Table of content
    1. 1. Introduction
    2. 2. Problem need to resolve
    3. 3. How do I pass multiple models to a single view?
      1. 3.1 Using another model 
      2. 3.2 Using ViewBag
      3. 3.3 Using ViewData
      4. 3.4 Using Tuple
      5. 3.5 Using Dynamic Model
    4. 4. Conclusion

1. Introduction

In this article, we will discuss how to pass many models into view in Asp.net core MVC. As you know, View in MVC only allows one model but in fact, we have many cases where we need to pass multiple models in a single view.

2. Problem need to resolve

For example, I have a page and want to display two tables of information of Books and Categories. My page require has to display as images below:

How to pass multiple models to one view in Asp.net Core

The two models with some properties:

public class BooksModel
{
    public int Id { get; set; }
    public string BookName { get; set; }
    public string Author { get; set; }
    public int CateId { get; set; }
    public DateTime PublishDate { get; set; }
}

public class CategoriesModel
{
    public int Id { get; set; }
    public string CateName { get; set; }
    public DateTime CreatedDate { get; set; }
}

And this is service help return list data of Category and Book:

public List<CategoriesModel> Categories()
{
    return new List<CategoriesModel>()
    {
        new CategoriesModel(){ Id = 1, CateName ="Programming", CreatedDate = DateTime.Now},
        new CategoriesModel(){ Id = 2, CateName ="Life", CreatedDate = DateTime.Now}
    };
}

public List<BooksModel> Books()
{
    return new List<BooksModel>() {
      new BooksModel(){ Id = 1, Author ="Mr.Jonh A", BookName="Programming in c#", CateId = 1, PublishDate = DateTime.Now },
      new BooksModel(){ Id = 2, Author ="Mr.Jonh B", BookName="Asp.net core 3 pro", CateId = 1, PublishDate = DateTime.Now },
      new BooksModel(){ Id = 3, Author ="Mr.Jonh C", BookName="Love and friend", CateId = 2, PublishDate = DateTime.Now },
      new BooksModel(){ Id = 4, Author ="Mr.Jonh D", BookName="Feeling in front wind", CateId = 2, PublishDate = DateTime.Now }
    };
}

3. How do I pass multiple models to a single view?

In fact, we have many ways to pass multiple models in a single view Asp.net MVC Core. See some common use ways below.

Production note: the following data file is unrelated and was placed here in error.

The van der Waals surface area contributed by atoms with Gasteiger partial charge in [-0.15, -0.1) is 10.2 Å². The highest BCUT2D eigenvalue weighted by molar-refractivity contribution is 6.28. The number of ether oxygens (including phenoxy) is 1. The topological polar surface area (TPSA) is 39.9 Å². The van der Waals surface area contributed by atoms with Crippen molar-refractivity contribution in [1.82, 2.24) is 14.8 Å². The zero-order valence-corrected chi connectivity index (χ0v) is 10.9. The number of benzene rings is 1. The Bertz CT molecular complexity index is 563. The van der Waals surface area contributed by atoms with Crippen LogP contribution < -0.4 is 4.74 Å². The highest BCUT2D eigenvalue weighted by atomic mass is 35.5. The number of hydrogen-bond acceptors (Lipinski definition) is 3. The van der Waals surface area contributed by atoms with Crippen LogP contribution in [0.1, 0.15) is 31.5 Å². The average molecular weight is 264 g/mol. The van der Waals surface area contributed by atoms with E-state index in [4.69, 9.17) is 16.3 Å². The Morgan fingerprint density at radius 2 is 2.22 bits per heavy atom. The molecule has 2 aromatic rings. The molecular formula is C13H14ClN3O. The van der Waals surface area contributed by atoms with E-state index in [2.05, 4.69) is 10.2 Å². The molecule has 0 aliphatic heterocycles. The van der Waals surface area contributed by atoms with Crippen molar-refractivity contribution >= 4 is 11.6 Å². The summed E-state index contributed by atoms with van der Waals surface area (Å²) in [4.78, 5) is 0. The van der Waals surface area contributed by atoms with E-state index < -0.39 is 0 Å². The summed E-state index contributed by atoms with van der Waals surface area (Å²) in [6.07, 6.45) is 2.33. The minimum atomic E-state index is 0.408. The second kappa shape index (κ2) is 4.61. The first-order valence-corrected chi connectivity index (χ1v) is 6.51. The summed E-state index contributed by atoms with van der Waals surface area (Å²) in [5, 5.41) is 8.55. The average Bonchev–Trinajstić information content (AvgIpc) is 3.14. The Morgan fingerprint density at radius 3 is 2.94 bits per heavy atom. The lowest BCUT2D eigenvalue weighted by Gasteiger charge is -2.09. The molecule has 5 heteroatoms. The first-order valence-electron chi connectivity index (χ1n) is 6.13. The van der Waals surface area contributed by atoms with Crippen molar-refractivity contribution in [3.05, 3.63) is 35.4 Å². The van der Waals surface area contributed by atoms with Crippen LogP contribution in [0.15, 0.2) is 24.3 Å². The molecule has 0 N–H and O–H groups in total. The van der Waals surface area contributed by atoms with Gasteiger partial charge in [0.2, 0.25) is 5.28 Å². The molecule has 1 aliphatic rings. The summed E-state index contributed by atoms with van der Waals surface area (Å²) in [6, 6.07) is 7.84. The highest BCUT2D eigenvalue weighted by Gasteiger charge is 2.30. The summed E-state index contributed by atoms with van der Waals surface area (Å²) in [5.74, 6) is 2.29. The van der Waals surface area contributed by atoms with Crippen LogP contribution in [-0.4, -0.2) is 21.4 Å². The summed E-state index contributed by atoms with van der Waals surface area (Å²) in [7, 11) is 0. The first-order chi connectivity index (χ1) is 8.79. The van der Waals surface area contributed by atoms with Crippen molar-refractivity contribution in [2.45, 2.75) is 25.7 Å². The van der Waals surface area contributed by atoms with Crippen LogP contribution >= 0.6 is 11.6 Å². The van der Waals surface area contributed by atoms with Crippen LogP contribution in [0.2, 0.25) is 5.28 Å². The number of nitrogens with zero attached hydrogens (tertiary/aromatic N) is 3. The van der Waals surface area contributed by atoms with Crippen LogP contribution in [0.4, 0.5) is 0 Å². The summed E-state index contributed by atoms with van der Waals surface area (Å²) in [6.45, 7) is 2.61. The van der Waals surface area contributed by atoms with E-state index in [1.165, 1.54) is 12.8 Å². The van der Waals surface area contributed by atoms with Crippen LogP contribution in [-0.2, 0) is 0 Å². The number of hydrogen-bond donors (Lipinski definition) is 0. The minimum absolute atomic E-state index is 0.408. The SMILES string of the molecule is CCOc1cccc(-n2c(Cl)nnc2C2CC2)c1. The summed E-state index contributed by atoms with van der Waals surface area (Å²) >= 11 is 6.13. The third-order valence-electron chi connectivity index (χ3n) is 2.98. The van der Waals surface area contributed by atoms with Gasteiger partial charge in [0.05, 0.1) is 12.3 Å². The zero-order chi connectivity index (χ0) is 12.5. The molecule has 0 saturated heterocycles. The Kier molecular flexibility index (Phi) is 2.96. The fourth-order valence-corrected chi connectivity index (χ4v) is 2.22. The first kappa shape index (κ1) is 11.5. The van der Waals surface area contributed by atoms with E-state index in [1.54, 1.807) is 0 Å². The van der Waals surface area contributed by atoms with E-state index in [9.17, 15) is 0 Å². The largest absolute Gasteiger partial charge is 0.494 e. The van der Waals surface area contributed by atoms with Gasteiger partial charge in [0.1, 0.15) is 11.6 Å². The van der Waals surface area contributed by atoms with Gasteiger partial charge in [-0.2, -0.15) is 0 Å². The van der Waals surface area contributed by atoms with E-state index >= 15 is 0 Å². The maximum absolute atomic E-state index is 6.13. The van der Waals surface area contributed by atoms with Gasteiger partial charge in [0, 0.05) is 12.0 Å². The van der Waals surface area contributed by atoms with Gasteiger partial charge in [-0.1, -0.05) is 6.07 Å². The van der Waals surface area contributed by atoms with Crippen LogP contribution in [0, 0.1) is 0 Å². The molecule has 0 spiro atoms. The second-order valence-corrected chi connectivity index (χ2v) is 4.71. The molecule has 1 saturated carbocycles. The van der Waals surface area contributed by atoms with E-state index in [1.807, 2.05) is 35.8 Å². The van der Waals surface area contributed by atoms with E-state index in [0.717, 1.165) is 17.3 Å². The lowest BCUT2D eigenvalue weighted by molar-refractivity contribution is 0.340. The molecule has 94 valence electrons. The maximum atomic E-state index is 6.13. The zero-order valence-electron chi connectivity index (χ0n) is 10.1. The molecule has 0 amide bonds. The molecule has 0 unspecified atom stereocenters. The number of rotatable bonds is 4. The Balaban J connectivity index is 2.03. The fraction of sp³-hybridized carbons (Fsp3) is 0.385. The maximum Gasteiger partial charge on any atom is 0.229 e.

3.1 Using another model 

It’s very easy to practice. I will create another model called CollectionDataModel, and it contains all the models needed to display on the view page.

public class CollectionDataModel
{
    public List<CategoriesModel> Categories { get; set; }
    public List<BooksModel> Books { get; set; }
}

And in the controller I will return as below:

public IActionResult Index()
{
    CollectionDataModel model = new CollectionDataModel();
    model.Categories = categoriesBo.Categories();
    model.Books = bookBo.Books();

    return View(model);
}

In the view code cshtml we can handle as below:

@using PassMultipleModels.Service.Models
@model CollectionDataModel

@if (Model != null)
{
    <h2>Categories</h2>
    <table>
        <thead>
            <tr>
                <th style="width: 70px;">Id</th>
                <th>Name</th>
                <th>Created Date</th>
            </tr>
        </thead>
        <tbody>
            @foreach (var cate in Model.Categories)
            {
                <tr>
                    <td>@cate.Id</td>
                    <td>@cate.CateName</td>
                    <td>@cate.CreatedDate.ToString("MMM dd yyyy")</td>
                </tr>
            }
        </tbody>
    </table>


    <h2>Books</h2>
    <table>
        <thead>
            <tr>
                <th style="width: 70px;">Id</th>
                <th>Book Name</th>
                <th>Author</th>
                <th>Publish Date</th>
            </tr>
        </thead>
        <tbody>
            @foreach (var book in Model.Books)
            {
                <tr>
                    <td>@book.Id</td>
                    <td>@book.BookName</td>
                    <td>@book.Author</td>
                    <td>@book.PublishDate.ToString("MMM dd yyyy")</td>
                </tr>
            }
        </tbody>
    </table>
}

With this solution you can pass many models into a view very easily by adding one property to that external model, I really feel it’s so short-code. But you have to create many model files and it makes your structure code become bigger.

3.2 Using ViewBag